By: Mir M.Hosseini
After abolition of the Qajar Dynasty, during inauguration of the Majlis library in 1926, the idea of a modern university surfaced and was discussed among parliament members but the grandeur of the project needed in-depth studies and allocation of resources. The main problem in fact was that some Iranian officials thought it was too soon for a university.
On March 31, 1931, Minister of Pahlavi Court Abdolhossein Teimurtash wrote to Isa Sadegh who was completing his doctoral thesis at Columbia University in New York to inquire as to requirements for the establishment of a University in Tehran. Sadegh considered the letter an invitation to outline a comprehensive scheme for the establishment of a University.
In January 1933, during the cabinet meeting, the subject was brought up. Ali Asghar Hekmat, the Minister of Education stated the obvious deficiency that Tehran had no university, expressing a pity that the city lagged far behind other great countries of the world.
His words had a profound impact on everyone in the meeting, resulting in the acceptance of the proposal. Thus allocating an initial budget of 250,000 Tomans, the Ministry of Education was authorized to find a suitable land for the establishment of the university and take necessary measures to construct the building as soon as possible.
Reza Shah was thrilled by Dr. Hesabi's reasoning that construction of a university would eliminate the need for foreigners for infrastructural projects. Shah immediately allocated the compound of Jalaliyeh garden and paid 100,000 Tomans for start-up. Jalaliyeh garden was located in the north of the then Tehran between Amirabad village and the northern trench of Tehran. This beautiful garden, full of orchards was founded in the early 1900s during the final years of Naseroddin Shah of Qajar Dynasty.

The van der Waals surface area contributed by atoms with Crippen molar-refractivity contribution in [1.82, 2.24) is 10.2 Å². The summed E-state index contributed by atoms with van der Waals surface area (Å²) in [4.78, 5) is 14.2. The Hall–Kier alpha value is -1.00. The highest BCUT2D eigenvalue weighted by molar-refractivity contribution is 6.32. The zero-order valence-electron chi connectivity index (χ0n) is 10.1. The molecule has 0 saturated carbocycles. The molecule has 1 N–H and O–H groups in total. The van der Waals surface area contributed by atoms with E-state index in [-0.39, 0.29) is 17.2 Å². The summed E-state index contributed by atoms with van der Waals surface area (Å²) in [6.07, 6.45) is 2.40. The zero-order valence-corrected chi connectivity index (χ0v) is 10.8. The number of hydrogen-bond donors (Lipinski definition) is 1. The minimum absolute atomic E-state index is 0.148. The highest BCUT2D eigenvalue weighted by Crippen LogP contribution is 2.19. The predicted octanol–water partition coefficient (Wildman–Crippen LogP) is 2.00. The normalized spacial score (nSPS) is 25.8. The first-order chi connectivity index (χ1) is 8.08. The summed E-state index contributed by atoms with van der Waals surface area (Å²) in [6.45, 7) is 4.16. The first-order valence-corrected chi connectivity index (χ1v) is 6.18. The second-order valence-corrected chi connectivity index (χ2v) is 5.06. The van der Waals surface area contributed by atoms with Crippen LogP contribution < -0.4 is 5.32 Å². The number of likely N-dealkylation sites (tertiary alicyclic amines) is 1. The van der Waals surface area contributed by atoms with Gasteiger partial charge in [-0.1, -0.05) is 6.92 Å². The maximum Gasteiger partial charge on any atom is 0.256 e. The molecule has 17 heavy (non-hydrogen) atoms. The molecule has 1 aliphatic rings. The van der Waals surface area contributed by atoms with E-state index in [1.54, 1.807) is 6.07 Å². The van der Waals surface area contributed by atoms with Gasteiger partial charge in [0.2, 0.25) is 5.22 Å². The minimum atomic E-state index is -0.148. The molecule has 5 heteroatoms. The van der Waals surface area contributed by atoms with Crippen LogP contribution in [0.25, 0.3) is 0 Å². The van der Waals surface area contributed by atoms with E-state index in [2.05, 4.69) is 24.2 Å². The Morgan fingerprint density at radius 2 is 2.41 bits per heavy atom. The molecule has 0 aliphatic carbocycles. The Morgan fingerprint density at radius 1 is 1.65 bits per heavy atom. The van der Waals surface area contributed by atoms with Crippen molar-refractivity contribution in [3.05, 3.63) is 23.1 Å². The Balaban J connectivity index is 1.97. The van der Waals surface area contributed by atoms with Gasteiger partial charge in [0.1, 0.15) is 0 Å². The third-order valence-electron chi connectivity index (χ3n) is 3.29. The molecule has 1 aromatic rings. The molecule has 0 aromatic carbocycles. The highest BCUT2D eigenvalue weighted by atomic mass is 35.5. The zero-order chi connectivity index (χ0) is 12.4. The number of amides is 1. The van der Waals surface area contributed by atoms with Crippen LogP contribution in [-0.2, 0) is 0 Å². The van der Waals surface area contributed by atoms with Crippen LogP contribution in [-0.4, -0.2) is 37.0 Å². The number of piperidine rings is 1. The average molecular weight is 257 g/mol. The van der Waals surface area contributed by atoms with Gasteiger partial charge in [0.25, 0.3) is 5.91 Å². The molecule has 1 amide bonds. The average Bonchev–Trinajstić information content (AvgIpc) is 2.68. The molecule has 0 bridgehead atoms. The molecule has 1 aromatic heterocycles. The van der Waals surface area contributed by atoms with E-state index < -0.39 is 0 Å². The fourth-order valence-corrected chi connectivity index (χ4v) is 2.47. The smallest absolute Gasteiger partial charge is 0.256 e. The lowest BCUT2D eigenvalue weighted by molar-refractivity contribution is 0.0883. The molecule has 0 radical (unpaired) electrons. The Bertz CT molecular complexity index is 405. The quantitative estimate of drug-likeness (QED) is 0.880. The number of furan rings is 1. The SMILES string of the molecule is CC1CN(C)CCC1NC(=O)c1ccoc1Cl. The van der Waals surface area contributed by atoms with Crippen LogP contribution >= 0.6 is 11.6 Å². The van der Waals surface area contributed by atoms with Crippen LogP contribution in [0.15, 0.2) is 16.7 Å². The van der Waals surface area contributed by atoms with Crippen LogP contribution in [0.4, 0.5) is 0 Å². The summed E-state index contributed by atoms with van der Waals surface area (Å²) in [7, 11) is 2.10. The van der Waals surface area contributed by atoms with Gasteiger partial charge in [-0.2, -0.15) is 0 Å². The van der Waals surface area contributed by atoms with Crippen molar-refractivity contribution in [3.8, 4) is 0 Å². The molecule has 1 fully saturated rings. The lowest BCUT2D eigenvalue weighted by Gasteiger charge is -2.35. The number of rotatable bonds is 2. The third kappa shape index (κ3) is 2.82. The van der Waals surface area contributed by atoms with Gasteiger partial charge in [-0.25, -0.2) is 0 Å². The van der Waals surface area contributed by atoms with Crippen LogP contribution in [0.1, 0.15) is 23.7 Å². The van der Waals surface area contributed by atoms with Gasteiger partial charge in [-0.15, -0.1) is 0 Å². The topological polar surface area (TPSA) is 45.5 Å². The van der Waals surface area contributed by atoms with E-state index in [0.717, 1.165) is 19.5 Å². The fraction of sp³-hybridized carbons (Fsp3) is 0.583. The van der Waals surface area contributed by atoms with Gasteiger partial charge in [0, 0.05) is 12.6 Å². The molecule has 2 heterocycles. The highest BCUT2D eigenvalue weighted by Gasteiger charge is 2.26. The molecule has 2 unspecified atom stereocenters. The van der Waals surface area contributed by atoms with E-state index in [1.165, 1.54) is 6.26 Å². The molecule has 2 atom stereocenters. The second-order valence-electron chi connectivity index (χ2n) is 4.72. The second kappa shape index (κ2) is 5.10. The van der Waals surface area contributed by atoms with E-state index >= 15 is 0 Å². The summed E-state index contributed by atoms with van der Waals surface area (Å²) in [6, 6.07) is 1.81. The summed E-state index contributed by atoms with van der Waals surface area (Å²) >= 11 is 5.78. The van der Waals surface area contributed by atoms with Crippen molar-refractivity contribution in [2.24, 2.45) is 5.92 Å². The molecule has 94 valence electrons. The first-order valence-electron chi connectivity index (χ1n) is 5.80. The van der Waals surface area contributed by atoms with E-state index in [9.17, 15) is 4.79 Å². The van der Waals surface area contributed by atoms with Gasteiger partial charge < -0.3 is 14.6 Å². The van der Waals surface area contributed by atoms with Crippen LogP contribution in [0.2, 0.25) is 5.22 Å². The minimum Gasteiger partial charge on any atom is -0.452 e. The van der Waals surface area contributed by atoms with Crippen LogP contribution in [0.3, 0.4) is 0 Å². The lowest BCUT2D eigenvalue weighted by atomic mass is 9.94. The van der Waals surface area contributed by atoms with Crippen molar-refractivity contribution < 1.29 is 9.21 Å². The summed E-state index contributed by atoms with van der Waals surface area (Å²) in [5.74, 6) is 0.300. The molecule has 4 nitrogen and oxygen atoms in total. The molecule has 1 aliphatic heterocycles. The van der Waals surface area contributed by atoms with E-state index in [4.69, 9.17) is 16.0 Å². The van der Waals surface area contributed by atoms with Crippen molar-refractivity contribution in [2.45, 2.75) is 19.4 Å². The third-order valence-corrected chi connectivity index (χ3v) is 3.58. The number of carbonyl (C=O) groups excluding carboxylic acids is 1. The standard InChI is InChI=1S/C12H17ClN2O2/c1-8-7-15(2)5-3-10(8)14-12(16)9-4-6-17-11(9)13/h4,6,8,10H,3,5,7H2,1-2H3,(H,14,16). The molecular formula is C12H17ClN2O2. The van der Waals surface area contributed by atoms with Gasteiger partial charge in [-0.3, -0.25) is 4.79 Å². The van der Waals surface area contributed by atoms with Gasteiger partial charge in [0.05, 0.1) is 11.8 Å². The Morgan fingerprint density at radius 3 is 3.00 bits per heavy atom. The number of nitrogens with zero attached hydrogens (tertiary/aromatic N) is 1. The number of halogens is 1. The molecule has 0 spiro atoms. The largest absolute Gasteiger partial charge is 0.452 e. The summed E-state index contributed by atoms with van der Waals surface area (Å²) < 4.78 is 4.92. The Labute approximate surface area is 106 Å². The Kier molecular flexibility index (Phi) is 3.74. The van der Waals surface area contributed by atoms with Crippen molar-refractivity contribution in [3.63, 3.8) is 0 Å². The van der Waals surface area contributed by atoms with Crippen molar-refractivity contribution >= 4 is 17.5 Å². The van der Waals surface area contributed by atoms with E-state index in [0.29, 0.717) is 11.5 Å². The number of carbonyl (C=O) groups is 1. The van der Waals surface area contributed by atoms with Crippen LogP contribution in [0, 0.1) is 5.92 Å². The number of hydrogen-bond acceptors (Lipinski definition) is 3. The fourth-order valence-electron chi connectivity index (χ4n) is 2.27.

The master plan of the campus buildings was drawn up by French architects Roland Dubrulle and Maxime Siroux, Swiss architect Alexandre Moser, as well as Andre Godard, Markov, and Mohsen Foroughi. The influences of early 20th century modernist architecture are today readily visible on the main campus grounds of the University.
While actual work had already begun, formalities followed and Majlis approved the bill to establish a university on May, 29, 1934. Reza Shah participated in a foundation ceremony on Feb, 4, 1935 and Tehran University was officially inaugurated in March, 15, 1935.
The Amirabad (North Kargar) campus was added in 1945 after American troops left the property as World War II was coming to an end.
The university admitted women as students for the first time in 1937.